In a generation where every little detail is documented, especially by people of a certain age on Instagram or Snapchat, almost the reverse of innovation has occurred. Where we were at once given this opportunity to push boundaries and connect on entirely new levels we have instead recessed to discussing how the "good ole days" were so much better because they weren't complicated by things such as social media. And yet, such opinions seem to only be blasted continuously on those very platforms. It too, is a vicious circle. The awareness of each others opinions almost ambushes the senses to the point one has to wonder how much further things might go before the human race implodes. Prior to social media, to the ability to navel gaze without being thought wholly self-indulgent, people simply existed with the assumption that there were those in the world who both shared and opposed their points of view, but other than years that might contain something akin to a Presidential election most simply kept to themselves and their small, but hopefully fulfilling lives. With the expansion of every individual's platform via the internet and social media the constant griping of how something is wrong with everything has naturally made the majority long for the days when things didn't feel as complicated. Even in this, as it is in everything, the idea of death looms large as longing for better days typically means longing for youth which typically leads to reminiscing which typically leads to regret which then leads to the determination to turn one's life around, but by the time such an individual reaches this point they're too tired to begin again and simply remain in that state of longing. Longing for the past that you never thought to appreciate in the moment.

World of Tomorrow brings these fears and frustrations into the light and illuminating the need to live in the moment as much as we can. “Now is the envy of all of the dead,” says future Emily to the mostly uninterested younger Emily. While we sometimes try to make ideas more complicated than they are for the sake of sounding more intelligent World of Tomorrow is more or less about not taking the time we have with the people we love for granted. Future Emily talks multiple times about how she fell in love with inanimate objects like a rock, a fuel pump, or a monster she discovered and named Simon, but other than proving things have gone so far astray with these copies of clones it stands to show that Hertzfeldt really does believe in the simplicity within a complex idea. Love is always the answer. It's something of an easy way out when answering questions or mysteries that have been built up with no knowledge of the conclusion, but here love isn't simply about this untouchable light defeating the dark, but more it represents the enjoyment in existing that occurs naturally when you're not stuck thinking about how to make life more meaningful. There are more than a handful of great, powerful lines that make these thinly drawn stick figures seem wise beyond their years, but it seems Hertzfeldt's message could be boiled down to the idea of that famous quote from John Lennon that reads, "life is what happens while you are busy making other plans." If we all just take a moment to stop and ignore our programming that makes us fear death and instead embrace the here and now we might just be able to go on making memories for our future generations to appreciate and find inspiration in, even if they don't cherish them to the point of worship.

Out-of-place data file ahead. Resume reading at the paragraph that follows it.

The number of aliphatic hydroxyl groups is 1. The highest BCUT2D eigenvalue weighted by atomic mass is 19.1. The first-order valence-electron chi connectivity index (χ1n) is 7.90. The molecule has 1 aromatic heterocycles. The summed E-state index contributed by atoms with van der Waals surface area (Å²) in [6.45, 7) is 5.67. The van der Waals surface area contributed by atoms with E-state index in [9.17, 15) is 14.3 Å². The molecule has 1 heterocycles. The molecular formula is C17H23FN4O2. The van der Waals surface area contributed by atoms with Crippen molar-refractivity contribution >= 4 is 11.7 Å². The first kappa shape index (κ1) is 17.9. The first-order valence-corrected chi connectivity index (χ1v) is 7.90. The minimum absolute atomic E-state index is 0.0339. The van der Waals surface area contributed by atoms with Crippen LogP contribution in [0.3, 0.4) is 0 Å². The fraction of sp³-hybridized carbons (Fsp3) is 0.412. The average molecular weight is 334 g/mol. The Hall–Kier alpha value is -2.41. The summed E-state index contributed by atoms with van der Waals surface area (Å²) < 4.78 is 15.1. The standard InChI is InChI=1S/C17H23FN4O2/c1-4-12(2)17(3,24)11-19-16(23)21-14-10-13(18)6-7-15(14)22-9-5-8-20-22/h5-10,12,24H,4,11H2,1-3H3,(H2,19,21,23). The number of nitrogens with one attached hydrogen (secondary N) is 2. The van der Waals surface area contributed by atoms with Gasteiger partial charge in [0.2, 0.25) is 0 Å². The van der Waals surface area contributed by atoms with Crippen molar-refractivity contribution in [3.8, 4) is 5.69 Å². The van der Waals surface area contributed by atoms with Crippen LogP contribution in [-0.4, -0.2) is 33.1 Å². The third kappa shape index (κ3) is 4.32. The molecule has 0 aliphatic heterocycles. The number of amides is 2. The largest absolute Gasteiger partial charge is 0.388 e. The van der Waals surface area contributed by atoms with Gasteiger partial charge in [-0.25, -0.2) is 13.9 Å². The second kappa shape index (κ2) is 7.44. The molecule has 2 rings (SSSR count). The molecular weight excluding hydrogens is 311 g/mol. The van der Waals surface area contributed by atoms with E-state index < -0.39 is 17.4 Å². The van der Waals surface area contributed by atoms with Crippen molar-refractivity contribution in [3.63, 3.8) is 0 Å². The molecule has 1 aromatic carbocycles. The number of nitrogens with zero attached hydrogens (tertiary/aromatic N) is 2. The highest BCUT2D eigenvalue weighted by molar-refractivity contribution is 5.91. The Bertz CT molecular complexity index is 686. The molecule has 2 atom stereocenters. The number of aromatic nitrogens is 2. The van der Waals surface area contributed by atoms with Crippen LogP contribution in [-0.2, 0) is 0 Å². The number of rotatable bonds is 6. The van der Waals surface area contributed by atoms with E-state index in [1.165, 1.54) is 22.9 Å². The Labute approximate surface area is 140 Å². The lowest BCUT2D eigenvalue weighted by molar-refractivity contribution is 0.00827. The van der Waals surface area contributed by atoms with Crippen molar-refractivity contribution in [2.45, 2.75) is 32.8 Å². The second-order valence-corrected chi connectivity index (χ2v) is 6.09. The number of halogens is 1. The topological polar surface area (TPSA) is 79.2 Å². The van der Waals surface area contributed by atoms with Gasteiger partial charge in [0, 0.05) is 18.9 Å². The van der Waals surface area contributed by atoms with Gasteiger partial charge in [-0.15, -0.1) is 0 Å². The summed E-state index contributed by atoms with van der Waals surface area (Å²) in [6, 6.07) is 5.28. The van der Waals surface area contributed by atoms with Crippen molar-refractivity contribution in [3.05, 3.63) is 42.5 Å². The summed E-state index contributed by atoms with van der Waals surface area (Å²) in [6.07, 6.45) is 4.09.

It is a wonder a sixteen minute short film with sparse dialogue and something of an abstract visual style could convey so much substance and stimulate so much thought on the topics of our existence and the simultaneous swelling and breaking of our hearts when we think of the children we once were and the cynical adults we've all become, but this one does. World of Tomorrow is something of a miracle, a real stunner in this regard. Much like those bodies falling back to earth and lighting up the night sky, life is a series of events that usually sees us crashing and burning whenever we go out on a limb and try something new, but dammit if in the end the picture we paint isn't a work of beauty.